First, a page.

A healed knee injury which sometimes causes recurring discomfort does not render plaintiff "disabled" for ADA purposes. Compare: *821 29 C.F.R. § 1630.2(i) ("Major life activities means functions such as ... walking. ...").
We are not convinced that Little's alleged impairment is "substantial" within the meaning of the ADA. "The determination of whether an individual has a disability is not necessarily based on the name or diagnosis of the impairment the person has, but rather on the effect of that impairment on the life of the individual." 29 C.F.R. pt. 1630 App., § 1630.2(j). "[N]ot every impairment that affected an individual's major life activities is a substantially limiting impairment." Roth v. Lutheran Gen. Hosp., 57 F.3d 1446 (7th Cir.1995), citing Hamm v. Runyon, 51 F.3d 721, 726 (7th Cir.1995) ("`Many impairments do not impact an individual's life to the degree that they constitute disabling impairments.'" (quoting 29 C.F.R. pt. 1630 App., § 1630.2(j))).
In Evans v. City of Dallas, 861 F.2d 846, 852-53 (5th Cir.1988), for example, the plaintiff was discharged after excessive absenteeism attributable to a knee injury that required surgery. The court held that plaintiff was not "disabled" within the meaning of the Rehabilitation Act of 1973, 29 U.S.C. § 701 et seq., since that Act contemplates an impairment of a more permanent nature. Id. at 853.
Hence, we conclude that under applicable ADA standards, none of plaintiff's claims triggers ADA liability on the part of the defendants.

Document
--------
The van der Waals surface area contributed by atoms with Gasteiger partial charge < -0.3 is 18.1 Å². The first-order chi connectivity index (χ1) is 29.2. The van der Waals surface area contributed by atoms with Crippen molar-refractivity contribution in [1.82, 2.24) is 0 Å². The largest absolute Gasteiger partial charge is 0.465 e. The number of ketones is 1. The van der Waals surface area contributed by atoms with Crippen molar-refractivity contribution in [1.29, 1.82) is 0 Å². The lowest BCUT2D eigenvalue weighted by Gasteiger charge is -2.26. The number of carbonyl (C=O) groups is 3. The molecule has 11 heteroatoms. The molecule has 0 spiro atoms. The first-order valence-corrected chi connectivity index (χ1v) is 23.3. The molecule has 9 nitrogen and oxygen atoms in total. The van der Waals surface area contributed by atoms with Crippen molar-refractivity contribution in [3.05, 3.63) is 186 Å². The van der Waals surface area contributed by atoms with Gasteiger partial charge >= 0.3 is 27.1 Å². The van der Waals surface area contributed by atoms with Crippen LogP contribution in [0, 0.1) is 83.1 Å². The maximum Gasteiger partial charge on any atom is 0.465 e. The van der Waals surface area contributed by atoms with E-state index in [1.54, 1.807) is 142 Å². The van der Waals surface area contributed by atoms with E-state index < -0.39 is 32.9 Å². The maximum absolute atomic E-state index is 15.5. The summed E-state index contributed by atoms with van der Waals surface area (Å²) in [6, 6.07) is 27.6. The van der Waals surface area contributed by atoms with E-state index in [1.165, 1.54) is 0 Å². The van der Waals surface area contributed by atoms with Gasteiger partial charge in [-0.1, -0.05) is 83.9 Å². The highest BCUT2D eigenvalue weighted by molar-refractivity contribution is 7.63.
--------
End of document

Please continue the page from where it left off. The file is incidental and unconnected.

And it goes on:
Even if we were to find that plaintiff has established a disability under ADA standards, prison records do not reflect any receipt of complaints from her about difficulty in using the stairs. Nor do they reflect any differing or discriminatory conditions inflicted upon plaintiff because of her alleged disability. The only deficiency specific to her which plaintiff identifies as an alleged ADA violation was alleged restrictions placed on her use of exercise time. Prison records indicate that plaintiff was restricted from gym activity due to the history of knee and heart problems. The restriction was imposed for plaintiff's benefit and does not establish an ADA violation.
Plaintiff's claims against Warden Desmond and the hospital are subject to summary judgment on another ground as well. Plaintiff has not alleged any personal involvement on their part in any of the activities alleged to have resulted in a violation of her constitutional rights.